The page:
In the Chamber of Deputies, the Italian lower house, the center-left Italy Common Good coalition led by Pier Luigi Bersani has -- thanks to a guaranteed majority for the coalition winning a plurality of the vote -- a comfortable 340 seats, an ample margin over the 316 seats needed to form a majority. But because of an intricate electoral law enacted in 2005, no party in the Senate has a clear majority, leaving the country -- where laws need to be approved by both Chamber and Senate -- most likely without a government to take over from outgoing Prime Minister Mario Monti.
Former Prime Minister Silvio Berlusconi’s center-right coalition managed to pull a small miracle out of their hats on Monday, winning 29.1 percent of the popular vote and 124 seats in the House -- despite being led by a man on trial for allegedly patronizing an underage prostitute. Berlusconi's People of Freedom coalition also went within a hair of coming out ahead in the Senate, winning 117 seats to Common Good's 120. A party, or a coalition, needs 158 seats in the Senate to declare a clear majority and to govern.
The bigger story now is the rise of Grillo, whose anti-euro movement came from nowhere to win a stunning 25.5 percent of the popular vote and became Italy's biggest single political party -- despite not really being a party, a label which Grillo rejects, and not having a candidate running for prime minister. A centrist alliance led by the current prime minister, Mario Monti, won just 10.5 percent.
What comes next is anyone’s guess, a fact that the markets clearly do not like. Italian bond yields are already showing signs of upward mobility, indicating investor uncertainty, and the Italian stock market opened severely down on Tuesday morning.
“The markets have reacted nervously to the ‘messy election outcome,’” wrote Raj Badiani, an economist with IHS Global Insight in London. Badiani noted that as of Tuesday morning, the spread between the Italian 10-year Treasury bonds and the benchmark 10-year German bond had widened to 346 basis points, gaining 32 basis points in the past day, according to Bloomberg.
“A lack of political clarity on the eagerly awaited rebooting of the structural reform agenda, alongside still woeful economic data, is potentially a toxic mix,” Badiani said in an email. “With the election results suggesting Italian voters are not prepared to accept any new austerity measures, Italy will shy away from handing over its fiscal sovereignty to EU/IMF inspectors. … Although Italian voters appear to support membership of the euro, they are not prepared to accept the constant pain that is required to secure Italy's position as a dynamic, competitive and lean member of the single currency region.”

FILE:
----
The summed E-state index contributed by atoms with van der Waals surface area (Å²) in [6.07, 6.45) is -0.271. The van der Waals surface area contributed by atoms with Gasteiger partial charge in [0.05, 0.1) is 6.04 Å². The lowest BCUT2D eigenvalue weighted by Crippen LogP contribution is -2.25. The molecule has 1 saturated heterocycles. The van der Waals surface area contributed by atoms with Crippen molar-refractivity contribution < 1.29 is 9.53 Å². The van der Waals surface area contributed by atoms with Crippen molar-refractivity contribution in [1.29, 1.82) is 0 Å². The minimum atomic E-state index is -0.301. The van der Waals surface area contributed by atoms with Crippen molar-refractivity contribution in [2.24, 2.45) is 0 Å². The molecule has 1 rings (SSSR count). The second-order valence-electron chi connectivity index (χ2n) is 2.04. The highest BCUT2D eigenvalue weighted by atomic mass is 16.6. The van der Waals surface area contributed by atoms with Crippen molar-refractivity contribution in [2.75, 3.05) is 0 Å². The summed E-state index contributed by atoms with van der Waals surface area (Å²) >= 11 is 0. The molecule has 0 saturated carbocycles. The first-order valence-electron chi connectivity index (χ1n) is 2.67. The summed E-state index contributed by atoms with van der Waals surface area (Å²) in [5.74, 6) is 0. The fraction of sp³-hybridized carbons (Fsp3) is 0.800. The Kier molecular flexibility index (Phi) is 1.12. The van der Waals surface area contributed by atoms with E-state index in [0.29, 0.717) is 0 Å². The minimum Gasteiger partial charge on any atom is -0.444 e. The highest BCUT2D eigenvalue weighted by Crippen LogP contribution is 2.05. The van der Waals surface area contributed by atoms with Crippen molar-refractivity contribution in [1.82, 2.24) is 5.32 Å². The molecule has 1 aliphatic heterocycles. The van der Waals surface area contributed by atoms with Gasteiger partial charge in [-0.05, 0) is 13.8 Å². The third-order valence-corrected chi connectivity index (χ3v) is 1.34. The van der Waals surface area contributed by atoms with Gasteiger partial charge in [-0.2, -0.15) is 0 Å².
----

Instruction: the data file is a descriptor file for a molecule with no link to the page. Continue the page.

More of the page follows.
The Italian economy is likely to continue to spiral downward until the government sorts itself out, which, in typical Italian fashion, could take weeks. Al-Jazeera reported that President Giorgio Napolitano would ask Bersani, as the leader of the coalition that won a plurality, to form a government. Early reports from Reuters said Berlusconi might reach out to Bersani to build a "grand coalition" in the national interest.
Douglas Elliott, a former investment banker and current fellow at the Brookings Institute, pointed out on Tuesday morning that a Bersani-Berlusconi coalition, while unstable at best, is the most likely scenario.
“For Berlusconi, it would be the opportunity to be back as part of the government, representing a triumphant resurgence for a man who was written off as dead politically,” Elliott wrote. Berlusconi is facing four different prosecutions currently. “For the Democratic Party, it would let them stave off dangerous new elections and ensure that their leader, Bersani, would be prime minister. Their hope would be that surviving as a government for a year or so might allow enough time for tempers to cool among the protest voters and for the economic outlook to turn at least a little cheerier, improving their chances in any subsequent election.”
Holding new elections, while not out of the question, would be a dangerous proposition, Elliott wrote in an email. "A Bersani-Monti coalition would probably be best" for investors, he said. "A new election would raise many risks and add even more uncertainties." The only problem is that Bersani and Monti together would not have enough seats for a majority in the Senate.
James Lindsay at the Council on Foreign Relations predicted a messy outcome two weeks ago in a conversation with Robert McMahon, editor of CFR.org. “They’re going to have trouble putting a coalition back together. That’s the issue that you run into in all parliamentary systems when you don’t have a clear majority winner,” Lindsay said.
James Walston, a professor of political science at the American University of Rome, wrote that it's unlikely any coalitions will last. "The country which most needs stability will not have a government that lasts for more than a few months," he wrote. "Ethically, politically, ideologically and personally there is no way that a lasting coalition can be formed, so new elections seem inevitable."
But the cherry on top may be the upcoming presidential election. Napolitano’s term is up in two months, and one of the first duties of the new parliament will be to elect a new president. The president is supposed to be an impartial rule-enforcer, usually chosen among moderate figures who enjoy broad support. The process for electing him (or her, but there has yet to be a female Italian president) is complex, and there are no favorites or names being put forward for now. This will be the first test of whether this parliament can agree on anything, after the Italian electorate sent a clear message that they themselves are a divided country.